for exploration of the Earth, Mars and Venus by 2020, US researchers claim.
A solar-powered aircraft with flapping wings could be used for exploration of the Earth, Mars and Venus by 2020, US researchers claim.
The plane will be built from a polymer that deforms when exposed to an electrical charge, and returns to its original shape when the charge is removed.
This deformation causes the wings to flap without the help of conventional mechanical parts, according to NASA-funded researchers at the University of Missouri-Rolla.
The plane will be launched from a hot-air balloon for mineral research or military reconnaissance on Earth. For research on other planets, it will be launched from another spacecraft.
But the range of the plane in space is limited to Mars and Venus because there is too little sunlight beyond Mars.
The wings are made from an ionic polymer-metal composite – a family of materials with the unique ability to bend, twist or flap when exposed to an electrical charge.
The polymer has electrodes attached to it and a specific voltage is passed through them. The electrical charge induces attraction and repulsion in the polymer that results in deformation. By controlling the voltage the researchers have been able to control precisely the amount of deformation required for a flying motion.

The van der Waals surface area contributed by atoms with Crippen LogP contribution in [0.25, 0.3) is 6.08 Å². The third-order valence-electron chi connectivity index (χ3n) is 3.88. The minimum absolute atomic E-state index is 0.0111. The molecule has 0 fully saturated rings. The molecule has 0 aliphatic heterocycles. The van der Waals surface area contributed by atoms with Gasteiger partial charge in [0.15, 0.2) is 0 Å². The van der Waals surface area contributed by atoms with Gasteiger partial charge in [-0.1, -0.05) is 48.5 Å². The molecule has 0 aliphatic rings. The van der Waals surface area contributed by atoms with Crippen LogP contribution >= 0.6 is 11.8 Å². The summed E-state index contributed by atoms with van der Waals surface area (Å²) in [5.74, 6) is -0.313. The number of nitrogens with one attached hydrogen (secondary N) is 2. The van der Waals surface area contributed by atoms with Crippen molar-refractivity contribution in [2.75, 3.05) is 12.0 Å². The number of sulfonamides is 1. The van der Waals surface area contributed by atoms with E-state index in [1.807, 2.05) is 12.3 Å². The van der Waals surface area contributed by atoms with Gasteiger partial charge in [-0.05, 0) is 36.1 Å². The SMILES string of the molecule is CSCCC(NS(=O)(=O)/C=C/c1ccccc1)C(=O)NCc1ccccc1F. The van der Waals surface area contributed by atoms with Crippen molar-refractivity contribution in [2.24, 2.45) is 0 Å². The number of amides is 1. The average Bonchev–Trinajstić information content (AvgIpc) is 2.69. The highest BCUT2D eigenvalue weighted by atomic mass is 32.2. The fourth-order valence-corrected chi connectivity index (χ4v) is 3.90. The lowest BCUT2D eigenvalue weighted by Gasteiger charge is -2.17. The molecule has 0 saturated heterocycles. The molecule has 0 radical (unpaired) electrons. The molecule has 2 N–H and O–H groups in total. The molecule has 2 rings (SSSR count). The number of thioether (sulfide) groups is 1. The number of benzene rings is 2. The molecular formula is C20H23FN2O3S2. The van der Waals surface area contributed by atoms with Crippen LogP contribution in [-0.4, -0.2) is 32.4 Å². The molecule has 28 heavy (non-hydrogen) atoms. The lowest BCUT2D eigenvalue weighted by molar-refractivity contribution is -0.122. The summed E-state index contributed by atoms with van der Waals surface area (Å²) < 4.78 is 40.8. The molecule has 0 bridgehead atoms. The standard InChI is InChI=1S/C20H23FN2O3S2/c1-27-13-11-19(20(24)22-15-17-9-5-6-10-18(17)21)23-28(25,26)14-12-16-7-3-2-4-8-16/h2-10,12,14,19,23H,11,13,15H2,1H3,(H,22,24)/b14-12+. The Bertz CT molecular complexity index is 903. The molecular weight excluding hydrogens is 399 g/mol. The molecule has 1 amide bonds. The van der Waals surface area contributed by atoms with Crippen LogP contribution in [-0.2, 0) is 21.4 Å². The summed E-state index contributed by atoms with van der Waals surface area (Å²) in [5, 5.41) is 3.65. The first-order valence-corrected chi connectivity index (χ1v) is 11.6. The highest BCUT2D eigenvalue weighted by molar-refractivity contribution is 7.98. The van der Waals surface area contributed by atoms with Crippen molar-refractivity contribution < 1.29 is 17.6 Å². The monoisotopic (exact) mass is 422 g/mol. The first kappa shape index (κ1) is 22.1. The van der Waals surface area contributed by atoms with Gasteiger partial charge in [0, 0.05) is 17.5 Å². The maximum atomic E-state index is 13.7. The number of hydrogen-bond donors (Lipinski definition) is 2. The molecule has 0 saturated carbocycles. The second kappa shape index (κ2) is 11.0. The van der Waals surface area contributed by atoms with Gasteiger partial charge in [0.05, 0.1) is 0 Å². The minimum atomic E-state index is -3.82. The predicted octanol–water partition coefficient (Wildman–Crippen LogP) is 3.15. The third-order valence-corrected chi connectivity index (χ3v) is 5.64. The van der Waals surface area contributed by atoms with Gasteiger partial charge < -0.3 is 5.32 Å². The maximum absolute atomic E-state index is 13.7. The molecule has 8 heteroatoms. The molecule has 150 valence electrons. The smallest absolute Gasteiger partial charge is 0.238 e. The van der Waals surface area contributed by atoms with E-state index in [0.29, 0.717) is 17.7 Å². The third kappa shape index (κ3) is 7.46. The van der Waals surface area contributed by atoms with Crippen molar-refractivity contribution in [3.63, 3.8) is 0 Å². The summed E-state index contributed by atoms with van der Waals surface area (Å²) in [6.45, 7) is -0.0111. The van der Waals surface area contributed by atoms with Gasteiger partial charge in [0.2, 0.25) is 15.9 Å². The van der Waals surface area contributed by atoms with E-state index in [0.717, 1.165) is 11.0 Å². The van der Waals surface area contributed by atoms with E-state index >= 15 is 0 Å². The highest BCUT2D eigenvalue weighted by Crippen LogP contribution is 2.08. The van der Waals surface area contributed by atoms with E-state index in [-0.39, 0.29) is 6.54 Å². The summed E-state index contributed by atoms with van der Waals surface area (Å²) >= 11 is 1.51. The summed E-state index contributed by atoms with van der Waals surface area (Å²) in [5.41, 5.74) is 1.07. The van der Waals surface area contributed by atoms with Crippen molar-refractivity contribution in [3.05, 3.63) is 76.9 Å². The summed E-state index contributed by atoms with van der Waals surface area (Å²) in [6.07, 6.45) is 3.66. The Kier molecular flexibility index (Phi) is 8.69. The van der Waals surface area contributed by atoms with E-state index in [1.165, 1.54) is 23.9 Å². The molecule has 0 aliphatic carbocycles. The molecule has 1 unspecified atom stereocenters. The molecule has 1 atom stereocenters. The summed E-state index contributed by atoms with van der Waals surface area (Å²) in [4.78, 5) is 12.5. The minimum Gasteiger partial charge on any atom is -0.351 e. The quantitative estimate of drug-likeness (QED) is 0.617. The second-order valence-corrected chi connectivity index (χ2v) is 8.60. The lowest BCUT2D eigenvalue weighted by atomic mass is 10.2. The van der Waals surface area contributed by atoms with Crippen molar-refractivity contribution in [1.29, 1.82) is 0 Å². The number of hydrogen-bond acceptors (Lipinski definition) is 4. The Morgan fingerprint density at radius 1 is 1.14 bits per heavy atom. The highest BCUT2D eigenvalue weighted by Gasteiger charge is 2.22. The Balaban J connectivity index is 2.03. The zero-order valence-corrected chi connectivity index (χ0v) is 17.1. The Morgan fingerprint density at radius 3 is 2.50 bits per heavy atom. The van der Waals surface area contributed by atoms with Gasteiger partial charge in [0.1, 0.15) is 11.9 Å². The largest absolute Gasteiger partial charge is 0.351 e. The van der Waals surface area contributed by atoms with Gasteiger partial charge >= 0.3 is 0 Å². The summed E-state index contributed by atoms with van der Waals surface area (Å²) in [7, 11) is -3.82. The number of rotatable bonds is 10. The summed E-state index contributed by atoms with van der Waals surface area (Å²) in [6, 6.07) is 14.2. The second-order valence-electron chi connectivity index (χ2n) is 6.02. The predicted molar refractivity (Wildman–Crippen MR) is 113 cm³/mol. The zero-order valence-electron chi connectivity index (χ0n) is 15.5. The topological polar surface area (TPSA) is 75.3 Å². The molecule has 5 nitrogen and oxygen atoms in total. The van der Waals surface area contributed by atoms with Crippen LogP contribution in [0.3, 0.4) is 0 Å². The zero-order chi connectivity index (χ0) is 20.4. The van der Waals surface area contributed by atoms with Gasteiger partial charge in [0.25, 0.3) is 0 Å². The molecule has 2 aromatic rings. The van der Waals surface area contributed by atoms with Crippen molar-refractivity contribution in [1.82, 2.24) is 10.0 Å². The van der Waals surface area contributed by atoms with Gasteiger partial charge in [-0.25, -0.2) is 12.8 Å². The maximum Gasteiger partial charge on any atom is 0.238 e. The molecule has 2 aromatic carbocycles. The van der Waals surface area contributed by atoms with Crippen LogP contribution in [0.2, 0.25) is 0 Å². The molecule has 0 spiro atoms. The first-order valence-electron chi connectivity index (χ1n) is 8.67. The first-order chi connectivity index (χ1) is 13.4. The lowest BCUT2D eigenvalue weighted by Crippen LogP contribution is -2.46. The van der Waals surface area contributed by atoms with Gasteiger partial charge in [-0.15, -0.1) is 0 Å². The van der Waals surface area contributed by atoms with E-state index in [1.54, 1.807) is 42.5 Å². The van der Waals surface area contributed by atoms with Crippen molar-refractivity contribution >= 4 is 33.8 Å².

The solar cells will power the flapping motion of the wings during the day. But to enable long flight durations, the plane will glide without flapping its wings during the night, so not using any energy.
The researchers placed a scaled-down model of the wing into a 10-gallon tank of salt water to mimic precisely the effects of air resistance on a full-sized wing. They used the system of deformation with electrodes to move the wing back and forth, and monitored the bubbles given off by the wing in motion.
From this information, the researchers have been able to develop the aerodynamics of the wing and calculate the exact flapping frequency needed to sustain the flight.
Leading the research, Kakkattukuzhy Isaac, professor of mechanical and aerospace engineering at the university, said the research will be refined over the coming year.
‘Wind tunnel tests are planned for next year and my colleagues are working on reducing the number of electrodes attached to the wing. Even with four pairs of electrodes they can complete very complex movements,’ he said.
The research is funded by a grant from the NASA Institute of Advanced Concepts.Joe Boyle